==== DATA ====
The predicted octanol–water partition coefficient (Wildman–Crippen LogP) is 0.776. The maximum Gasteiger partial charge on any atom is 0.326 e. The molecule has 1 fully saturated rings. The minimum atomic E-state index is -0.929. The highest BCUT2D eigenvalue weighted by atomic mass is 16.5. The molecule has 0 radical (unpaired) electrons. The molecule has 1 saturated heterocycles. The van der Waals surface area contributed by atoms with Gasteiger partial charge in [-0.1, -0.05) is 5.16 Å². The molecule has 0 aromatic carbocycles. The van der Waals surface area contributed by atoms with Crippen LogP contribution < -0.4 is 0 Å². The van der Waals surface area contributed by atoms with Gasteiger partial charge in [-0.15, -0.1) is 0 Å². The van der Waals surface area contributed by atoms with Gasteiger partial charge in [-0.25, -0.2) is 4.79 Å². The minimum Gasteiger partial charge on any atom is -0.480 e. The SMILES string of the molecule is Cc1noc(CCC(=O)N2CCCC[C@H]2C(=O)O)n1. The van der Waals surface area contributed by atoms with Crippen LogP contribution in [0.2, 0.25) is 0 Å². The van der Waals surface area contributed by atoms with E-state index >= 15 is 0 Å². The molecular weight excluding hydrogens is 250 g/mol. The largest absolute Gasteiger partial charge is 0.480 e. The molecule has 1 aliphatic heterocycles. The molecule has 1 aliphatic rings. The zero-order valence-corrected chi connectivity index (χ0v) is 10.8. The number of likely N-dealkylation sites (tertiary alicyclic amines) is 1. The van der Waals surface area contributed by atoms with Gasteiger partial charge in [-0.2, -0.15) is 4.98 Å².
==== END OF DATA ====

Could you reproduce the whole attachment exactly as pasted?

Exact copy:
The predicted octanol–water partition coefficient (Wildman–Crippen LogP) is 0.776. The maximum Gasteiger partial charge on any atom is 0.326 e. The molecule has 1 fully saturated rings. The minimum atomic E-state index is -0.929. The highest BCUT2D eigenvalue weighted by atomic mass is 16.5. The molecule has 0 radical (unpaired) electrons. The molecule has 1 saturated heterocycles. The van der Waals surface area contributed by atoms with Gasteiger partial charge in [-0.1, -0.05) is 5.16 Å². The molecule has 0 aromatic carbocycles. The van der Waals surface area contributed by atoms with Crippen LogP contribution < -0.4 is 0 Å². The van der Waals surface area contributed by atoms with Gasteiger partial charge in [-0.15, -0.1) is 0 Å². The van der Waals surface area contributed by atoms with Gasteiger partial charge in [-0.25, -0.2) is 4.79 Å². The minimum Gasteiger partial charge on any atom is -0.480 e. The SMILES string of the molecule is Cc1noc(CCC(=O)N2CCCC[C@H]2C(=O)O)n1. The van der Waals surface area contributed by atoms with Crippen LogP contribution in [0.2, 0.25) is 0 Å². The van der Waals surface area contributed by atoms with E-state index >= 15 is 0 Å². The molecular weight excluding hydrogens is 250 g/mol. The largest absolute Gasteiger partial charge is 0.480 e. The molecule has 1 aliphatic heterocycles. The molecule has 1 aliphatic rings. The zero-order valence-corrected chi connectivity index (χ0v) is 10.8. The number of likely N-dealkylation sites (tertiary alicyclic amines) is 1. The van der Waals surface area contributed by atoms with Gasteiger partial charge in [-0.2, -0.15) is 4.98 Å².